Material and Process Engineer
MBDA Missile Defence Systems
My name is Tanny Imber I’m a final year apprentice and I’m a Material and Process Engineer at MBDA. When I first applied for the company I was taken aback by how it says MBDA and then missile systems. I didn’t think we even built missile systems in this country never mind in the town that I lived in.
You start your placements on the shop floor and you go to various placements. You do 3 months of your time in each section and then in your second year you go up to the engineering offices. In your third and fourth year you go in to where you’re going to come out of your time on.
Straight from school I went straight to sixth form which was attached to my high school. I did AS levels but found out that wasn’t for me and started searching for other routes and I got into a college in Bolton, Bolton community college doing motor vehicle for a year, and after that I wanted to get an apprenticeship because I wanted to work. I always thought I would end up going to University because that’s where school was pushing me, and my mum was pushing me.
My mum’s a school teacher, teaching ICT in High School. When I decided to leave college after one year again to do an apprenticeship she wasn’t happy about it. My mum threatened me with all sorts, such as throwing me out the house and things like that but my sister talked her round to it, but because she was a school teacher and what the perception of most school teachers are is that all you do is make cups of teas if you’re an apprentice. So my mum did have the chance to come into work to see what sort of work I undertake, however she didn’t, and she didn’t take me up on that offer. But she has seen how I’ve grown in confidence and how I’ve been able to afford a car and holidays by myself and I’m not relying on her anymore so she’s realising now how much of a good job I’ve got.
You do your two years ONC and your two years HNC in electronic engineering. So when I come out of my time I’ll have an ONC and a HNC and then you do one year HND after you’ve come out of your time.
I grew up being a tom boy, always wanted to play football or rugby and stuff like that so I don’t really have a clue where it came from its just something that I’ve always wanted to do. I wanted to get my hands dirty really, find out how things work and design stuff.
My older sister who’s a couple of years older than me, went to York university doing a biology degree and then once she left she was unemployed for a year to a year and a half, living at home, which my mum didn’t quite like at all. I was more ready when I was 18 because I knew what I wanted to do then than when I was 16. You’re not just expected to know how to build a missile as soon you start here at all, I still don’t know how to build a full missile but you sort of learn your job role. So you could be a designer and you design only a certain bit, you wouldn’t design the whole missile.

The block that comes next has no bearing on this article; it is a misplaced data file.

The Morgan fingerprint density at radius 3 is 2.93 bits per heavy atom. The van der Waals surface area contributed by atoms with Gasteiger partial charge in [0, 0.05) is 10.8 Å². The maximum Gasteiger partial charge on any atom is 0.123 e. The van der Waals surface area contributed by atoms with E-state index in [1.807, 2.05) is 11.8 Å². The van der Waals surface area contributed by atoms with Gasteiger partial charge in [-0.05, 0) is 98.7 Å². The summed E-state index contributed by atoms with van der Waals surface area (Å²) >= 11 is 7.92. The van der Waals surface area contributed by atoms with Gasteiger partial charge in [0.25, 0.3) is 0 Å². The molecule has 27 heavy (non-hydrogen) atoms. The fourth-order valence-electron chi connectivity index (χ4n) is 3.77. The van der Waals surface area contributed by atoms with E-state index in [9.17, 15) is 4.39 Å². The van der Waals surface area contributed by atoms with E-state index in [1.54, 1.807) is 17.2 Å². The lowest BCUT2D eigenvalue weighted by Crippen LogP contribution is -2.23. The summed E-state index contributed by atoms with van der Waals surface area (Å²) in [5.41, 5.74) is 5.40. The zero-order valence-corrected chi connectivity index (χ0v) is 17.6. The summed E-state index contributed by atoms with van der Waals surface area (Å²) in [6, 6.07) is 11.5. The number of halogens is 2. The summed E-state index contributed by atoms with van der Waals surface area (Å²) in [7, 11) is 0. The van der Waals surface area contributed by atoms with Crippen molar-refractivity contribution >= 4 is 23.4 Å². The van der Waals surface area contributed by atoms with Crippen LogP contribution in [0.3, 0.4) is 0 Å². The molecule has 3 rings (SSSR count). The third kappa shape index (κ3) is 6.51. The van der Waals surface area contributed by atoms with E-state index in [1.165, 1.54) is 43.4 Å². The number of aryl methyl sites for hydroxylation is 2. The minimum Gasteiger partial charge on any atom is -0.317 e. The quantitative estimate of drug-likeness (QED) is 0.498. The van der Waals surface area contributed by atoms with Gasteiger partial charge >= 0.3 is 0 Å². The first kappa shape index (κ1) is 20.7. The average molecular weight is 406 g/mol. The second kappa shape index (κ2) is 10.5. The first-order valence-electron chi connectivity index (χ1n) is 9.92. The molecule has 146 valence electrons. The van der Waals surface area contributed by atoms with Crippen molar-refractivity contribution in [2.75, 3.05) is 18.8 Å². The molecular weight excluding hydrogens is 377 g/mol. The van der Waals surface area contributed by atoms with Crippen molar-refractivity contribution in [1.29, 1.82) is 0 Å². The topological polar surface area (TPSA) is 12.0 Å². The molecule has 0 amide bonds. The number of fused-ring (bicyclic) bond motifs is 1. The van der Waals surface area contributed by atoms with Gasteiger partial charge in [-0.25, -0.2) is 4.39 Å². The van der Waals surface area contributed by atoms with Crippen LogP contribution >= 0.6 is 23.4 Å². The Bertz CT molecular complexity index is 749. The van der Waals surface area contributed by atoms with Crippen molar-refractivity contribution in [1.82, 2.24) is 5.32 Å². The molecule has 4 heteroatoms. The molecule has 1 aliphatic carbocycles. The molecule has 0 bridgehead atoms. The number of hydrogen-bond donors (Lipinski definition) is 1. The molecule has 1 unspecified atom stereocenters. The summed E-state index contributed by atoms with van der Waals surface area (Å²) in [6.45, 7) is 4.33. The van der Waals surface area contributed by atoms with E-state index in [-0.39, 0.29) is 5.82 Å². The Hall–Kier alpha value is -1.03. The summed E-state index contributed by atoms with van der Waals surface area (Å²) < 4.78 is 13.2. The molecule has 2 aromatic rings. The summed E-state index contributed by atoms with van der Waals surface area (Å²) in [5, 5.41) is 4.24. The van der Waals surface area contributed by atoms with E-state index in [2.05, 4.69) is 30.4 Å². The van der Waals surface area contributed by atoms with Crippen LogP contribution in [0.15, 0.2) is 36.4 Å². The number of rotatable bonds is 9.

We go to college and it’s on day release so I currently go every Tuesday. So it’s only 9-4, 9-5 that we do there. I just applied for it, but when I came in for my interview I came fully prepared. I came in with my portfolio from a college project. I didn’t know what to expect but I thought if I couldn’t get across what I wanted to get across personally then I’d have this work to back it up, to say that I’m not as rubbish as I might come across.
Yeah I really enjoy what I do, it’s completely different and I never thought I would ever have a job like this, I didn’t think that jobs like this existed.
A self-confessed tomboy, Tammy always loved science and from an early age she wanted to be an engineer. She began a college course after school but decided that it wasn’t for her, preferring to look for a form of training that was more hands on. She went against her mother’s judgement and left college to start an engineering apprenticeship. She feels that she definitely made the right decision and has loved her apprenticeship and has had the chance to gain qualifications whilst she has been training.
More information about Planning, process and production technicians
The UK average salary is £28,758
There are 37.5 hours in the average working week
The UK workforce is 47% female and 53% male
- Supports planning and production engineers in assessing existing and alternative production methods;
- Works from, and helps implement, professional engineers’ drawings and specifications for equipment and layout, and helps implement modifications required for existing plant machinery/layout;
- Works with engineers on production control methods to monitor operational efficiency and helps to eliminate potential hazards and bottlenecks in production;
- Liaises with materials buying, storing and controlling departments to ensure a steady flow of supplies;
- Supports professional engineers in reviewing safety, quality, accuracy, reliability and contractual requirements;
- Supports implementation of plans of sequence of operations and completion dates for each phase of production or processing;
- Ensures implementation of inspection, testing and evaluation methods for bought-in materials, components, semi-finished and finished products;
- Ensures accuracy of manufacturing and testing equipment;
- Ensures effective completion and implementation of detailed instructions on processes, work methods and quality and safety standards for workers.
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